When to use a bar chart instead of a pie chart

THE PIECHART IS NO CAKEWALK…

 

Pie charts and bar/column charts are perhaps the most popular chart types for visualizing non-time-series data.

The bar/column chart excels at showing discrete data while comparing one data-point vs. another, while the pie chart is the classic way to show how various parts makes up a whole.

Both make it easy to for readers compare values relative to each other. Or so I thought.

You can “easily” fit other kinds of data into each of these chart types, with mixed results. For example, the bar chart is also great for showing time series data. For example, 12 bars listed in chronological order may visualize a city’s rainfall month to month. The same layout can also be used to show rainfall on a specific month, across 12 different cities.

The pie chart, on the other hand, is only useful to show relative values.

For example, one could have 12 slices representing the relative amount of rain for each city as a fraction of the cities’ combined rainfall. It could also be used to show the relative amount of rain per month as a fraction of the cumulative rainfall for the year.

However, the achilles’ heel of the pie chart is that it is hard to compare values of adjacent points, especially with percentages in the single digits. In a column chart, you’ll see the differences right away. For that reason many would claim that a column (or bar) chart is, most often, the better choice.

A REAL EXAMPLE OF A PIE CHART #FAIL, THAT BLEW UP ON TWITTER

Picking the right chart type may be harder than it seems: As I was putting together the results of a survey on the popularity of different web development frameworks (among developers who use Highcharts), I erroneously used a pie chart. Or did I? (Yes, I did).

The chart in question is what you see below. It’s not pretty. In fact, it’s so bad that the Internet blew up. (Well, sort of. Three people were mocking it on Twitter).

HOW CAN WE MAKE IT BETTER?

A knee-jerk reaction may be to change chart type. The only viable candidate seems to be the aforementioned column or bar chart. Here we go:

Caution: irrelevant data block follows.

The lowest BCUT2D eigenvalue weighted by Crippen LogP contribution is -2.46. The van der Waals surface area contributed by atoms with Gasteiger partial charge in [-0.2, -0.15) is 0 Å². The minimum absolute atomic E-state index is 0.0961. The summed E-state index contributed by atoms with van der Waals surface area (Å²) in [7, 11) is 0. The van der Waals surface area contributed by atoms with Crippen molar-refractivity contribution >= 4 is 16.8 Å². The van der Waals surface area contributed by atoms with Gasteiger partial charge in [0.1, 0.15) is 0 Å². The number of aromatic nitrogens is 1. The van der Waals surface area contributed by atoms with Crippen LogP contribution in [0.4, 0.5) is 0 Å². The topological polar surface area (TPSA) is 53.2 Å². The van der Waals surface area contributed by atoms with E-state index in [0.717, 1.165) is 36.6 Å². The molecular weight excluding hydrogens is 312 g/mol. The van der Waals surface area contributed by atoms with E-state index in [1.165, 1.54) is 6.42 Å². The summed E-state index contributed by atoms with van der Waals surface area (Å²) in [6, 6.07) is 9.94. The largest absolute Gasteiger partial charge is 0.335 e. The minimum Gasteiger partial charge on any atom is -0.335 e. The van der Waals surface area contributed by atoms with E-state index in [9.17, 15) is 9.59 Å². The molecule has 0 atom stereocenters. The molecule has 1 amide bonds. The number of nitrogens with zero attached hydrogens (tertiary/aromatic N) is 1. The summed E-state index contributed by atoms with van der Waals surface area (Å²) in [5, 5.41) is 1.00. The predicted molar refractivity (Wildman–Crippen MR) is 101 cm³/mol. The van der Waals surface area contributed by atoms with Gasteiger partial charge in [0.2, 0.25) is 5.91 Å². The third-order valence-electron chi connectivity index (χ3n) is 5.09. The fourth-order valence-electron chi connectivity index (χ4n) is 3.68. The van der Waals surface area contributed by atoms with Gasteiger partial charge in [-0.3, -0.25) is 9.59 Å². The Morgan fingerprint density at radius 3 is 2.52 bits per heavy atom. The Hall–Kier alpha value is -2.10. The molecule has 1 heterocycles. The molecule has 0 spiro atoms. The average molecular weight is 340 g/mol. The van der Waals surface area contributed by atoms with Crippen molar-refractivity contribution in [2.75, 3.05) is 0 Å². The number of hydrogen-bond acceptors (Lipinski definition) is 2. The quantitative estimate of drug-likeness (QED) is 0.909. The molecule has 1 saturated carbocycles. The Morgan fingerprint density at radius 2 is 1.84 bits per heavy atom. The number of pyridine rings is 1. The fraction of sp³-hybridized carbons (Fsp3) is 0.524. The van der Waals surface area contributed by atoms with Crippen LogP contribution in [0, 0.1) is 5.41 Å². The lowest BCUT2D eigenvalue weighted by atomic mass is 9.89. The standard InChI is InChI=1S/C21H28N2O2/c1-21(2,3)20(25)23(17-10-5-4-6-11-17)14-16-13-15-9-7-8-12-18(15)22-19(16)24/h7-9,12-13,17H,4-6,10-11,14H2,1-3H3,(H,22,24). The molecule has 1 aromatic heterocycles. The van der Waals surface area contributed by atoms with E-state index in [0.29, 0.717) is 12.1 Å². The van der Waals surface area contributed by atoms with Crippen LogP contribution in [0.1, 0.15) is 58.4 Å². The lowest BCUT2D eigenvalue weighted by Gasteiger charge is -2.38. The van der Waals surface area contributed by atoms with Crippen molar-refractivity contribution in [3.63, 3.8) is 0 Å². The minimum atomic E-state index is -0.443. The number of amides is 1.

Frankly, this is just as bad. I tried making each bar a different color. Nope. Still bad.

It is clear that with this many data-points, neither the bar graph nor the pie chart are useful in visualizing this data. Unless, perhaps, we can prepare our data in a different way. Let’s try organizing in order of magnitude.

Here are the results for both the bar chart and the pie chart.

Much better, but still not great. Too much granular data takes away from the overall story.

Let’s revisit to our source data and aggregate the smaller values into an “other” category. For the chart, let’s clean up various labels that were automatically added (as they were present in our data source, but shouldn’t be displayed it to the chart itself):

  • Change the series name to “Users”
  • Hide the legend as all it says is “Percentage” as this is just the unit, not the data
  • Add percentage signs to the axis and tooltip.

Here we go (and now with colors for the bars as well). You’ll also notice that we have enabled sharing and exporting and editing of the chart, indicated by the three-line icon in the upper right corner of each chart. Now, people can export the chart as an image, or, since we created the chart with Highcharts Cloud, even edit the chart themselves.

That’s the best so far. But which one is better?

At first, I thought the pie chart may be the most best option since we’re trying to show the relative distribution of each framework and language. Then again, in our survey (you can take it yourself when you sign up for our newsletter) the data represents responses to multiple choice questions. In other words, what we’re really measuring is how many developers use each framework. Since a developer can pick more than one, the pie chart is misleading. So, a bar or column it is.

STOP THE PRESS!

Is this then the best we can do? According to the master himself, Torstein Hønsi, the creator of Highcharts, I’ve been barking up the wrong tree all the time. The most appropriate chart for visualizing hierarchical data would be the Treemap. So let’s bark up that one.
Here is how that looks. I exposed the code via JSFiddle so that you may see yourself how we, for this version, chose to use Highcharts’ data module for pulling live data directly from a Google Sheet. Does the fun ever stop! 🙂

What do you think? What would you choose? What would you do?